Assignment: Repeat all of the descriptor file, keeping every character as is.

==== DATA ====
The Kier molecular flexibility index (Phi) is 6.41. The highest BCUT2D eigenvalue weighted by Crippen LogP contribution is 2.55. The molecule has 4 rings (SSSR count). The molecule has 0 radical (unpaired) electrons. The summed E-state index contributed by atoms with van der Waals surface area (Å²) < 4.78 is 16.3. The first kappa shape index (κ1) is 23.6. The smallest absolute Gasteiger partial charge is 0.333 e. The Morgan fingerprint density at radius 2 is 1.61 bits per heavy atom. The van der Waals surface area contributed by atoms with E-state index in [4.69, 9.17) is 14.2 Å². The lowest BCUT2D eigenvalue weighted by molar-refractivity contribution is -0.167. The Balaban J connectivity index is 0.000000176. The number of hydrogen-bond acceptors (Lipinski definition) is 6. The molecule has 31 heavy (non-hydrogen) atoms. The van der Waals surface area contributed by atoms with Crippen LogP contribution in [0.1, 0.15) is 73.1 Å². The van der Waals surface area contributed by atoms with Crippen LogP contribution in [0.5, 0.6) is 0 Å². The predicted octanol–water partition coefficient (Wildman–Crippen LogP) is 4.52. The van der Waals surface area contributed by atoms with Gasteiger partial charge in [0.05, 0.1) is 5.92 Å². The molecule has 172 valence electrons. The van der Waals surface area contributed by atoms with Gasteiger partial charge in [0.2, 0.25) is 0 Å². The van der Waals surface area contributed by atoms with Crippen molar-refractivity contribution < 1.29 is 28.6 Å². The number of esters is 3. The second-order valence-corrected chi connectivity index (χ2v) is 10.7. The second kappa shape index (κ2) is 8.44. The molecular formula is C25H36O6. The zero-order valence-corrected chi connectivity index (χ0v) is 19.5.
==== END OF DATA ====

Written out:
The Kier molecular flexibility index (Phi) is 6.41. The highest BCUT2D eigenvalue weighted by Crippen LogP contribution is 2.55. The molecule has 4 rings (SSSR count). The molecule has 0 radical (unpaired) electrons. The summed E-state index contributed by atoms with van der Waals surface area (Å²) < 4.78 is 16.3. The first kappa shape index (κ1) is 23.6. The smallest absolute Gasteiger partial charge is 0.333 e. The Morgan fingerprint density at radius 2 is 1.61 bits per heavy atom. The van der Waals surface area contributed by atoms with E-state index in [4.69, 9.17) is 14.2 Å². The lowest BCUT2D eigenvalue weighted by molar-refractivity contribution is -0.167. The Balaban J connectivity index is 0.000000176. The number of hydrogen-bond acceptors (Lipinski definition) is 6. The molecule has 31 heavy (non-hydrogen) atoms. The van der Waals surface area contributed by atoms with Crippen LogP contribution in [0.1, 0.15) is 73.1 Å². The van der Waals surface area contributed by atoms with Crippen LogP contribution in [0.5, 0.6) is 0 Å². The predicted octanol–water partition coefficient (Wildman–Crippen LogP) is 4.52. The van der Waals surface area contributed by atoms with Gasteiger partial charge in [0.05, 0.1) is 5.92 Å². The molecule has 172 valence electrons. The van der Waals surface area contributed by atoms with Gasteiger partial charge in [0.2, 0.25) is 0 Å². The van der Waals surface area contributed by atoms with Crippen molar-refractivity contribution < 1.29 is 28.6 Å². The number of esters is 3. The second-order valence-corrected chi connectivity index (χ2v) is 10.7. The second kappa shape index (κ2) is 8.44. The molecular formula is C25H36O6. The zero-order valence-corrected chi connectivity index (χ0v) is 19.5.